The threat of widespread violence and unrest descends upon the country, thanks again to a collection of actors viciously opposed to civil rights, and in many cases, to the very existence of people who are different from them. They have been given aid and comfort by very powerful enablers. Veteran activists swing into action. Young people turn out by the hundreds week after week. But for many ordinary people with jobs, kids, mortgages, etc. the cost of participating in constant protests and civil actions may seem too great to bear. Yet, given many awful examples in recent history, the cost of inaction may be also.
What can be done? Not all of us are Rosa Parks or Howard Zinn or Martin Luther King, Jr. or Thich Nat Hanh or Cesar Chavez or Dolores Huerta, after all. Few of us are revolutionaries and few may wish to be. Not everyone is brave enough or talented enough or knowledgeable enough or committed enough or, whatever.
The problem with this kind of thinking is a problem with so much thinking about politics. We look to leaders—men and women we think of as superior beings—to do everything for us. This can mean delegating all the work of democracy to sometimes very flawed individuals. It can also mean we fundamentally misunderstand how democratic movements work.
In the video above, Noam Chomsky addresses the question of what ordinary people can do in the face of seemingly insurmountable injustice. (The clip comes from the 1992 documentary Manufacturing Consent.) “The way things change,” he says, “is because lots of people are working all the time, and they’re working in their communities or their workplace or wherever they happen to be, and they’re building up the basis for popular movements.”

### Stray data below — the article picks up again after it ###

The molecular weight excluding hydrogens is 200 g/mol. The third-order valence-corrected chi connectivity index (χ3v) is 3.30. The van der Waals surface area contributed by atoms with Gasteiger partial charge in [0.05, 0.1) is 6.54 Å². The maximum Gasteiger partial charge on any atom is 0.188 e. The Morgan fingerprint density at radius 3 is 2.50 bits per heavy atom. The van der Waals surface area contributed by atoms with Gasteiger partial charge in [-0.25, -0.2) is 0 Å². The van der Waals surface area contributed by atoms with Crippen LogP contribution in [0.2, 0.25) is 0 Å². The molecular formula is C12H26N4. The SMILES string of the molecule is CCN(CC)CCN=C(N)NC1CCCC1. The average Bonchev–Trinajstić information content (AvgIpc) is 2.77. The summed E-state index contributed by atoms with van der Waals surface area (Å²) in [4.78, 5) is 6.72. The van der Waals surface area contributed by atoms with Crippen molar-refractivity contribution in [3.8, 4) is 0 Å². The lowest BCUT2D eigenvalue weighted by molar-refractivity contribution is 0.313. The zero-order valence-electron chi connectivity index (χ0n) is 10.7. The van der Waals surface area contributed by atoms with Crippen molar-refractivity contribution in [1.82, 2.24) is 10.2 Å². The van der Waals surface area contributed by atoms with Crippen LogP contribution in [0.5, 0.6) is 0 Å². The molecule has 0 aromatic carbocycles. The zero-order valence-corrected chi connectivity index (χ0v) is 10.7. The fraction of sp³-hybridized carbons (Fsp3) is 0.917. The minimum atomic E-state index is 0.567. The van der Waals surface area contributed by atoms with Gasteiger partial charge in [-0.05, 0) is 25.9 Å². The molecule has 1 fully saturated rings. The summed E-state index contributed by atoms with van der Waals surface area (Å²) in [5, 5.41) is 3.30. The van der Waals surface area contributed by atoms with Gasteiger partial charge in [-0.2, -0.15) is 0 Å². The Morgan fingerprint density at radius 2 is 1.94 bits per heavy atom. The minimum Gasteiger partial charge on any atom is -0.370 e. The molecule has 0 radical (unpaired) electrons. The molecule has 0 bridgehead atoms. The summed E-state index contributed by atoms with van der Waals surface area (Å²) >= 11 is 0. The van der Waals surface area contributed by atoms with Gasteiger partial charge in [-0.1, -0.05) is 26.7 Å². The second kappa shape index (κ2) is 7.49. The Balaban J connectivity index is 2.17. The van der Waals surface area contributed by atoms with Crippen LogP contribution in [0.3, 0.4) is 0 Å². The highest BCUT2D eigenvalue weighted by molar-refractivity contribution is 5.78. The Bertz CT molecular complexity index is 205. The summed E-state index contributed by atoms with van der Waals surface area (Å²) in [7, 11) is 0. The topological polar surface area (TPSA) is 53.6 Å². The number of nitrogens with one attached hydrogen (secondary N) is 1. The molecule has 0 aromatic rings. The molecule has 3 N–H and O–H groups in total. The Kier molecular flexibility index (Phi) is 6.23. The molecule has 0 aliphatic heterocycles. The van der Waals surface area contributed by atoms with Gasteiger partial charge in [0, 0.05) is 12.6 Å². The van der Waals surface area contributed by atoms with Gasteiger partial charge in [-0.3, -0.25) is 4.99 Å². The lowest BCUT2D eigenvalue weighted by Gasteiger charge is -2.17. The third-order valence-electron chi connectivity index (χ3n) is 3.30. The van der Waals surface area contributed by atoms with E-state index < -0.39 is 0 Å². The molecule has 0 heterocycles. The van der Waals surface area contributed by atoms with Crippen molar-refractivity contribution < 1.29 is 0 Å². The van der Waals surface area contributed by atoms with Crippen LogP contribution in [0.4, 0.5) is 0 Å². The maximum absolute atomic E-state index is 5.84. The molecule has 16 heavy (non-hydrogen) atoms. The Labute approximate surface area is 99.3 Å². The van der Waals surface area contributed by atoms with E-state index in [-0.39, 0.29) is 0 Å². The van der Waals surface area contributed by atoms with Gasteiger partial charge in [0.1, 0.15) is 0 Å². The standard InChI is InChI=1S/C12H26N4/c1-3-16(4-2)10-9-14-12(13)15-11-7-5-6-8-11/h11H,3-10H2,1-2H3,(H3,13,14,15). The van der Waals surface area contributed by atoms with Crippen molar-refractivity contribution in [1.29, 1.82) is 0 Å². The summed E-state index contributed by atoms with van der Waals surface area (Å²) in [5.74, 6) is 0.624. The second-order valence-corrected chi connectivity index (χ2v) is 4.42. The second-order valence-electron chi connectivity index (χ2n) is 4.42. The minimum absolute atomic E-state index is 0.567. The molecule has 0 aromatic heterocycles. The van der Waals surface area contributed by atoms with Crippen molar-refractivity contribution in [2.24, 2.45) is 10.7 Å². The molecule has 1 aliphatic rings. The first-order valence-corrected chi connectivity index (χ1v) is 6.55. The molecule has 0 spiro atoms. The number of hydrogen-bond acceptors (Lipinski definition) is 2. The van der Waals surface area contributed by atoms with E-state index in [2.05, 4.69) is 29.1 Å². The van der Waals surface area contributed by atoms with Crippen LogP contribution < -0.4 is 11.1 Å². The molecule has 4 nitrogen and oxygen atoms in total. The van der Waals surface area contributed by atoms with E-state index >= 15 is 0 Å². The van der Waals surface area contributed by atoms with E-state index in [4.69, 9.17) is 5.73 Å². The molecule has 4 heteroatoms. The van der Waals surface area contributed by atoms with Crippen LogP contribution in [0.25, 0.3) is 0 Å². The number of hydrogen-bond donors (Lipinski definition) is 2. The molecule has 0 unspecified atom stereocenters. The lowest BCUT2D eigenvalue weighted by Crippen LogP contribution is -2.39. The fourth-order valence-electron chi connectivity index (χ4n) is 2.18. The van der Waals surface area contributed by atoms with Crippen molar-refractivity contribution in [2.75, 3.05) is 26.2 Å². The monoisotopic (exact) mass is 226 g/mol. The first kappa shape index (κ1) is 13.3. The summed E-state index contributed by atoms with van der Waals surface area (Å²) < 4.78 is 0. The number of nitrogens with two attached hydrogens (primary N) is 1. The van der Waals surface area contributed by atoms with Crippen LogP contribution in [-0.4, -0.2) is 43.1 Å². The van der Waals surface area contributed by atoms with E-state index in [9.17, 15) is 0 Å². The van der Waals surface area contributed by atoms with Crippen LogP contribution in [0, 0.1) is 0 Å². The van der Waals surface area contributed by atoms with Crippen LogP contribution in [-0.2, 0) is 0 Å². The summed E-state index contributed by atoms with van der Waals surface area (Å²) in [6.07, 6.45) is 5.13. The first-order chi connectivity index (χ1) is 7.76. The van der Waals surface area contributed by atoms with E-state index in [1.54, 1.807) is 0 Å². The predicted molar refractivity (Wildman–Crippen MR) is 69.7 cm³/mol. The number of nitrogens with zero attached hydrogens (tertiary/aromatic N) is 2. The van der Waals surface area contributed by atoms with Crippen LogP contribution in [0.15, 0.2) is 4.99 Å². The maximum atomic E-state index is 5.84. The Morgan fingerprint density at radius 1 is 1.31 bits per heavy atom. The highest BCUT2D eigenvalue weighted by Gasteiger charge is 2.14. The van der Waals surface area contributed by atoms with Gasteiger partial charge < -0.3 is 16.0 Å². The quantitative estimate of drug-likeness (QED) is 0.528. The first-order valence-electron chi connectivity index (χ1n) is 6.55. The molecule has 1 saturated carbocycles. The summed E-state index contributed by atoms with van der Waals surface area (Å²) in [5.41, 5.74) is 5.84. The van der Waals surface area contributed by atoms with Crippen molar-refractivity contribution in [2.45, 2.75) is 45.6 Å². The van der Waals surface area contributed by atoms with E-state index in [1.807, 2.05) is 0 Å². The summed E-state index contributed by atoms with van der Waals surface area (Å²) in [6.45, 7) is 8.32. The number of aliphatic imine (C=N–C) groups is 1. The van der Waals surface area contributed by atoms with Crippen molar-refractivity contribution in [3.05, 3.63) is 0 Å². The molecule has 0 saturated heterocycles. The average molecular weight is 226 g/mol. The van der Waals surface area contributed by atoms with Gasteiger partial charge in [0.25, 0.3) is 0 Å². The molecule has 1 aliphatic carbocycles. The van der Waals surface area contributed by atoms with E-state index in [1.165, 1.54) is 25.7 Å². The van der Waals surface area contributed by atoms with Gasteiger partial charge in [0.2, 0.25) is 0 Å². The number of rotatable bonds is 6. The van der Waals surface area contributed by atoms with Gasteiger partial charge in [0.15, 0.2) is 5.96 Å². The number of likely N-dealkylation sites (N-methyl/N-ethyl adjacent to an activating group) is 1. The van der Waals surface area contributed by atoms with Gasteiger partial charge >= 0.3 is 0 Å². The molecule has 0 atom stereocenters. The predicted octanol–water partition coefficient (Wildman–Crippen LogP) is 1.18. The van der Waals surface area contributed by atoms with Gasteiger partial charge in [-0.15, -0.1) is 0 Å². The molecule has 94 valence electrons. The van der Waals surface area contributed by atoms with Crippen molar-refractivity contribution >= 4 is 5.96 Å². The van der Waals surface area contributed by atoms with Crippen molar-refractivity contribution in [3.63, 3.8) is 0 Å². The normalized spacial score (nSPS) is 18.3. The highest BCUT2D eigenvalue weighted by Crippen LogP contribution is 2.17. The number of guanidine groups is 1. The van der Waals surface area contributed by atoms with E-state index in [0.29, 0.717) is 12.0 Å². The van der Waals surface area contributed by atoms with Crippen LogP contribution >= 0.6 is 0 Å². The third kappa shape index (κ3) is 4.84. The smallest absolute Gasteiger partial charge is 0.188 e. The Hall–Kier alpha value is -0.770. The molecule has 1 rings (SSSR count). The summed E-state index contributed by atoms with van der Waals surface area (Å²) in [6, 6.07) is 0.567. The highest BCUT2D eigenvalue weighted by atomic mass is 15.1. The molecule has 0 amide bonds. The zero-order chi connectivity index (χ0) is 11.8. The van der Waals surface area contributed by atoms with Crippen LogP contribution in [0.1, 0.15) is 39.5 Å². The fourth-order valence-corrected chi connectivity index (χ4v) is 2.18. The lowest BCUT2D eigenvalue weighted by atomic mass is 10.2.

In the history books, there’s a couple of leaders, you know, George Washington or Martin Luther King, or whatever, and I don’t want to say that those people are unimportant. Martin Luther King was certainly important, but he was not the Civil Rights Movement. Martin Luther King can appear in the history books ‘cause lots of people whose names you will never know, and whose names are all forgotten and who may have been killed and so on were working down in the South.
King himself often said as much. For example, in the Preface of his Stride Toward Freedom he wrote—referring to the 50,000 mostly ordinary, anonymous people who made the Montgomery Bus Boycott happen—“While the nature of this account causes me to make frequent use of the pronoun ‘I,’ in every important part of the story it should be ‘we.’ This is not a drama with only one actor.”
As for public intellectuals like himself engaged in political struggle, Chomsky says, “people like me can appear, and we can appear to be prominent… only because somebody else is doing the work.” He defines his own work as “helping people develop courses of intellectual self-defense” against propaganda and misinformation. For King, the issue came down to love in action. Responding in a 1963 interview above to a critical question about his methods, he counters the suggestion that nonviolence means sitting on the sidelines.
I think of love as something strong and that organizes itself into powerful, direct action…. We are not engaged in a struggle that means we sit down and do nothing. There’s a great deal of difference between nonresistance to evil and nonviolent resistance. Nonresistance leaves you in a state of stagnant passivity and deadening complacency, whereas nonviolent resistance means that you do resist in a very strong and determined manner.
Both Chomsky, King, and every other voice for justice and human rights would agree that the people need to act instead of relying on movement leaders. Whatever actions one can take—whether it’s engaging in informed debate with family, friends, or coworkers, writing letters, making donations to activists and organizations, documenting injustice, or taking to the streets in protest or acts of civil disobedience—makes a difference. These are the small individual actions that, when practiced diligently and coordinated together in the thousands, make every powerful social movement possible.
Note: This post originally appeared on our site in August 2017 when white supremacists (aka the president’s “many fine people”) marched in Charlottesville, VA. It speaks no less directly to the trauma of the current moment, so we’re bringing it back.